Beijing’s environmental outlook for Winter Olympics approved |

Beijing’s environmental outlook for Winter Olympics approved

International Olympic Committee (IOC) Vice President Juan Antonio Samaranch Jr. arrives for a press conference at the headquarters of the 2022 Beijing Winter Olympics Organizing Committee in Beijing on Tuesday. IOC Vice President Juan Antonio Samaranch says he's satisfied snowmaking for the 2022 Beijing Winter Olympics won't bring lasting damage to the environment.
Mark Schiefelbein / AP | AP

BEIJING — Snow-making for the 2022 Beijing Olympics won’t bring lasting damage to the environment in the parched region of northern China, IOC vice president Juan Antonio Samaranch said Tuesday.

Samaranch told The Associated Press that Beijing’s air and water quality are constantly improving and said he is “very confident and comfortable” with assurances on the environment from local organizers.

“You can see almost on a monthly basis the improvement in living conditions, in air quality and water quality,” he said.

Samaranch also said the IOC will not address issues related to China’s often-criticized human rights record.

Beijing and its environs generally get only a dusting of snow during the long, dry winter and Beijing will rely heavily on man-made snow for many Winter Olympic events. The Nordic events will be held in the Zhaolong ski area in neighboring Hebei province, which generally receives more natural snow cover.

Environmental concerns, particular Beijing’s filthy winter air, were major concerns in the run-up to the city winning the contest to host the 2022 Games. However, efforts to reduce auto emissions and close or relocate heavily polluting factories have brought a noticeable improvement in the city’s air quality.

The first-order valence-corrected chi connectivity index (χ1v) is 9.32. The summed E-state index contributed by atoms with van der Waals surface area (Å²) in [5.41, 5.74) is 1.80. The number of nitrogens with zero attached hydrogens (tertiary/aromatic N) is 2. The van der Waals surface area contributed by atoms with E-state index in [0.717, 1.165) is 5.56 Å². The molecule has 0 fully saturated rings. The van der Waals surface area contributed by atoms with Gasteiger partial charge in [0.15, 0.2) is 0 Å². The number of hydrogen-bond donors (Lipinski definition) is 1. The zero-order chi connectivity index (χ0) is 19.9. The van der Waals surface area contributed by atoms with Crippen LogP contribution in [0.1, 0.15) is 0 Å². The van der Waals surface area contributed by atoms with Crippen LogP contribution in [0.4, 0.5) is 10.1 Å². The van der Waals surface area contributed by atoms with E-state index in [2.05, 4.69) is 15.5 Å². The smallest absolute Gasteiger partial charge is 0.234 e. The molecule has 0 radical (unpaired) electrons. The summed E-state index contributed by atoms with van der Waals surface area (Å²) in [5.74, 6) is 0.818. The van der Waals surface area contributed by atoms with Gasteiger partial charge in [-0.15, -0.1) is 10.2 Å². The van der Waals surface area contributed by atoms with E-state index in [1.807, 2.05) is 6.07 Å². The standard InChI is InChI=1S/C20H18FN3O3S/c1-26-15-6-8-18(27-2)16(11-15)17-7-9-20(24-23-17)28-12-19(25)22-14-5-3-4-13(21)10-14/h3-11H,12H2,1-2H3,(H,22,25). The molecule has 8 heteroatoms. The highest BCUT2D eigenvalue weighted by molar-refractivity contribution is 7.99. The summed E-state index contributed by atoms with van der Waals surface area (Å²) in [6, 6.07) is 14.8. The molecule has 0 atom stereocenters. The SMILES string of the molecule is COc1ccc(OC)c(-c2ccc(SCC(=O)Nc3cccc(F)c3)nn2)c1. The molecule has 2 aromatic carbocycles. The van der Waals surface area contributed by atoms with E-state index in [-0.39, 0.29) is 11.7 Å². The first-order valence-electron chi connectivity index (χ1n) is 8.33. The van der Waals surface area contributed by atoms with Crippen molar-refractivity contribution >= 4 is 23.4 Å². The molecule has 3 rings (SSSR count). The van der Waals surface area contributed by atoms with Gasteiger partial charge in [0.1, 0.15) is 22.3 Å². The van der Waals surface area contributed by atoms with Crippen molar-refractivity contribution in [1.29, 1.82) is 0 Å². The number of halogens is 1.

The ruling Chinese Communist Party’s record on human rights has also been a concern and China came in for heavy questioning at the United Nations Human Rights Commission this month, particularly over the internment of hundreds of thousands of Muslims in political indoctrination camps.

However, Samaranch said the IOC does not address such matters beyond ensuring the rights are protected “in the context of the Olympic Games.”

“We cannot go further than that,” he said. “Not here, not anywhere else. If we would start doing that we would be in serious trouble because there is always someone that doesn’t like something that the other did. It’s a very fine line and a very complex issue.”

Beijing was awarded the games in 2015, defeating Almaty, Kazakhstan, in the voting to become the first city to have been awarded both the Summer and Winter Olympics.

Beijing’s urban center will host indoor events such as hockey and figure skating, largely in venues left over from the 2008 Summer Olympics.

Visiting as head of the IOC Coordination Commission, Samaranch gave high marks to Beijing’s preparations for the games. Beijing Vice Mayor Zhang Jiandong said all venues and transport links for the games would be completed by the end of 2019, allowing the city to begin staging test events the next year.

“At this stage, you have done more than that could be expected. We feel very confident of what is going on,” Samaranch said at the conclusion of his two-day visit.

The International Olympic Committee has added seven events to the 2022 Beijing Games, creating a program of 109 gold medals.

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